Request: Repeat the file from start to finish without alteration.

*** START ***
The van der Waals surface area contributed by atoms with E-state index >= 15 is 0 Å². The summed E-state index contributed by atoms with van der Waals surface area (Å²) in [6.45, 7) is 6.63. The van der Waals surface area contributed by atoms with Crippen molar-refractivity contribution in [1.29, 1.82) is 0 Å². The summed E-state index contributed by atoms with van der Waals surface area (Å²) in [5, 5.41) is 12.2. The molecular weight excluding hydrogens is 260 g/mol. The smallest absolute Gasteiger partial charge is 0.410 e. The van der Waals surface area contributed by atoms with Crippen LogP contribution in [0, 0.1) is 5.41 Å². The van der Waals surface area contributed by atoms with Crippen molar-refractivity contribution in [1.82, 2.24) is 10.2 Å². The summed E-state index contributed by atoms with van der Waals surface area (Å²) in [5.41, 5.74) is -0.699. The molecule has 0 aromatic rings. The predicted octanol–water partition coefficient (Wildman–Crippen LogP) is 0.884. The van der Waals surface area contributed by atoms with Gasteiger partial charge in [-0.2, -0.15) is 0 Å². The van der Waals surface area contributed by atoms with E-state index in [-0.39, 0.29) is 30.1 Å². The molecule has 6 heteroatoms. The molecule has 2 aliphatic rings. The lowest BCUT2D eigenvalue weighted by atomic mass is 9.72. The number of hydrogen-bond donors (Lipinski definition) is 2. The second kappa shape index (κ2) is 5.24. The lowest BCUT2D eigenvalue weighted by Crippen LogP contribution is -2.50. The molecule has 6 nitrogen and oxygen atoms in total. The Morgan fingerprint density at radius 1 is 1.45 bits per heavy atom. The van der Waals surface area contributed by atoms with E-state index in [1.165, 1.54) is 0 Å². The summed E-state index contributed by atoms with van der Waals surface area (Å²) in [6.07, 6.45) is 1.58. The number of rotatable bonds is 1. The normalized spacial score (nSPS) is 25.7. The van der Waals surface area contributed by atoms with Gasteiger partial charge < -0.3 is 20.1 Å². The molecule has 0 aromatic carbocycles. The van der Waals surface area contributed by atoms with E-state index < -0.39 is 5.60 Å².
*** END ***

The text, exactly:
The van der Waals surface area contributed by atoms with E-state index >= 15 is 0 Å². The summed E-state index contributed by atoms with van der Waals surface area (Å²) in [6.45, 7) is 6.63. The van der Waals surface area contributed by atoms with Crippen molar-refractivity contribution in [1.29, 1.82) is 0 Å². The summed E-state index contributed by atoms with van der Waals surface area (Å²) in [5, 5.41) is 12.2. The molecular weight excluding hydrogens is 260 g/mol. The smallest absolute Gasteiger partial charge is 0.410 e. The van der Waals surface area contributed by atoms with Crippen LogP contribution in [0, 0.1) is 5.41 Å². The van der Waals surface area contributed by atoms with Crippen molar-refractivity contribution in [1.82, 2.24) is 10.2 Å². The summed E-state index contributed by atoms with van der Waals surface area (Å²) in [5.41, 5.74) is -0.699. The molecule has 0 aromatic rings. The predicted octanol–water partition coefficient (Wildman–Crippen LogP) is 0.884. The van der Waals surface area contributed by atoms with Gasteiger partial charge in [-0.2, -0.15) is 0 Å². The van der Waals surface area contributed by atoms with E-state index in [-0.39, 0.29) is 30.1 Å². The molecule has 6 heteroatoms. The molecule has 2 aliphatic rings. The lowest BCUT2D eigenvalue weighted by atomic mass is 9.72. The number of hydrogen-bond donors (Lipinski definition) is 2. The second kappa shape index (κ2) is 5.24. The lowest BCUT2D eigenvalue weighted by Crippen LogP contribution is -2.50. The molecule has 6 nitrogen and oxygen atoms in total. The Morgan fingerprint density at radius 1 is 1.45 bits per heavy atom. The van der Waals surface area contributed by atoms with E-state index in [1.165, 1.54) is 0 Å². The summed E-state index contributed by atoms with van der Waals surface area (Å²) in [6.07, 6.45) is 1.58. The number of rotatable bonds is 1. The normalized spacial score (nSPS) is 25.7. The van der Waals surface area contributed by atoms with Gasteiger partial charge < -0.3 is 20.1 Å². The molecule has 0 aromatic carbocycles. The van der Waals surface area contributed by atoms with E-state index < -0.39 is 5.60 Å².